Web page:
The range on this collar is about 75-100 yards. Battery life depends upon how often you use it, we only use the collar on Bailey when we’re training her out in the pastures and we take it off of her when she’s inside (optional, we just do it for her comfort) This collar’s info recommends that when you’re not using it often to remove the batteries. The collar batteries are just triple AAA and we use rechargeables there. The transmitter batteries are different so we bought extra transmitter batteries on eBay for about $0.50 each so we have them at the ready when needed. Depending upon how often we use it with her find ourselves charging ours about once a month. After her initial more intensive training we still use the collar to reinforce her training from time to time. The key is consistency and patience. We had to remember Bailey was not a human with human emotions & thought processes, but she still wanted desperately to please us. With patience, lots of positive reinforcement and this collar as a reminder to her, we were successful and she enjoys romping with us in the pastures. Good luck with your little guy! ~TxH~
Well I’ve got the collar from your Amazon link. Of course as you know it’s raining here today so I’ll have to wait to try it outside. BTW, will you be in the walk for life in Gville tomorrow night? Wife Margie will be with the Wesley Medical Clinic group. Regards
Thank you for this! When I first started reading your post, I thought you had our dog :0) We adopted a mini-schnauzer/yorkie mix almost two years ago and her name is Bailey also! We had been working with her on her training and she was getting pretty good, but then 10 months after we got her we almost lost her to kidney failure. We truly thought she was dying so for about 3 months she was spoiled rotten. Since then it’s been a battle to train her. We have contemplated the e-collar because, yup, when those ears turn off, nothing else works. That wasn’t a big deal until we recently moved and bought a house with over 2 acres and no fences. I have looked up training a farm dog, and your post is the first that actually seemed realistic. Did you follow any specific training plan, such as learning sit, then moving on to down, etc? She sits well, but that’s about it. And how specifically did you get her to not chase chickens? We just got our first set of chicks and all our Bailey wants to do is eat them.
Sorry for all the questions, but I am super excited to know that it’s possible to train our girl to behave and stick around!
Great minds, eh Tina? 😉 Our Bailey would dart out of any door opened and run without turning back – scared us to DEATH! So we got the electronic underground fence that comes with a transmitting collar – it did not work well on her. At. All. So then we got this training collar and it worked great. We started without the collar teaching her what her name was (since she was adopted) and to sit, stay & come. We used the training treats I made for her and they worked well. Then we used the collar – reward when she followed directions, tone when she did not. When she got that down we started training her outside. We were consistent with it and trained her several times a day – taking her out to the pastures often on a long lead. At first she just pulled against it trying to get farther & farther away, but one of the commands we taught her was “NO” and when she didn’t comply we gave her the tone. The tone made her come sit at our feet, when we praised her mightily. Daily training continued but always on a long lead. Then we went to a family member’s house who had a fenced yard, it was her first time off the lead. We gave her the commands to come and sit – when she did we praised her mightily. But could we be brave enough to take her off the lead at the ranch?? (s-s-s-shudder) We took her out with the lead and walked around the entire property for a couple of hours so she’d be good & tired. RancherMan & I typically sit on the back porch to watch the sunset after a long hard day and we always bring her out with us – on a lead of course. This time we took her off the lead and held our breath. She trotted around the yard but as soon as we commanded “come” she obeyed immediately. WHEW! I put a video on our FB page of one of our first successes with her out in the pastures & off the lead reacting to the command “come” – check it out! Regarding the chickens, she’s still a work in progress. She still gets way too excited around the chickens for my comfort. I’ve been told the training collar will also help train her with the chickens so I plan on using the collar to work with her specifically around the chickens to see how she does. Good luck with your Bailey! ~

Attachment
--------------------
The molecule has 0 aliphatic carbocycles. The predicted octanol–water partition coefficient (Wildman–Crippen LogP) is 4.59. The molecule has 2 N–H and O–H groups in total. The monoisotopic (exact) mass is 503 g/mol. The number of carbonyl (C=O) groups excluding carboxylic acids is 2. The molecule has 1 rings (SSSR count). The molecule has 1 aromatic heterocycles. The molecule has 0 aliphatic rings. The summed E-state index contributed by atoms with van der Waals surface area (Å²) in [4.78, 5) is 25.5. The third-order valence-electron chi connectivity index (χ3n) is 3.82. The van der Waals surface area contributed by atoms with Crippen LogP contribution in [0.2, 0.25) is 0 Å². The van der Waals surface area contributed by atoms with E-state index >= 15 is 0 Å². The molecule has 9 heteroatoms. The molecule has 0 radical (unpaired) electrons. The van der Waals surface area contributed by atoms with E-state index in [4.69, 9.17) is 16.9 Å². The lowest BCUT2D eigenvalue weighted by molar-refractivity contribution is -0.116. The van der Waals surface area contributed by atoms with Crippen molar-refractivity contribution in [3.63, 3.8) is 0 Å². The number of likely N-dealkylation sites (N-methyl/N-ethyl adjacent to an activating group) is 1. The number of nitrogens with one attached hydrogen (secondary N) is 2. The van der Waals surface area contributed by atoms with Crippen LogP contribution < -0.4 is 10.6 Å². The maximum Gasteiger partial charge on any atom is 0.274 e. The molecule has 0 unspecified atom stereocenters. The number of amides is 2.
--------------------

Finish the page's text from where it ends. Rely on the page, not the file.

Awesome! Thanks for the quick reply. Off to check out your FB page :0)
So glad to hear about your training. I am working on our Dachshunds. Come works most of the time but it is the barking that we really need to work on. I have thought about some kind of collar. I just might give this a try. Thanks,
Thank you for linking up To Wake Up Wednesday,
Come is the command we are still struggling with. Our puppy is not yet a year old and she is obviously very clever but “come” seems to be suffering from some serious stubbornness!
Bailey is such a cutie.
Sounds like you have done a wonderful job in the training. Happy dog, happy family :}
I hope you survived the storms from Sunday evening.
Needless to say; it was a bit scary here. Had no sleep at all Sunday evening
So glad your training paid off. I know what it’s like when a dog turns the ears off lol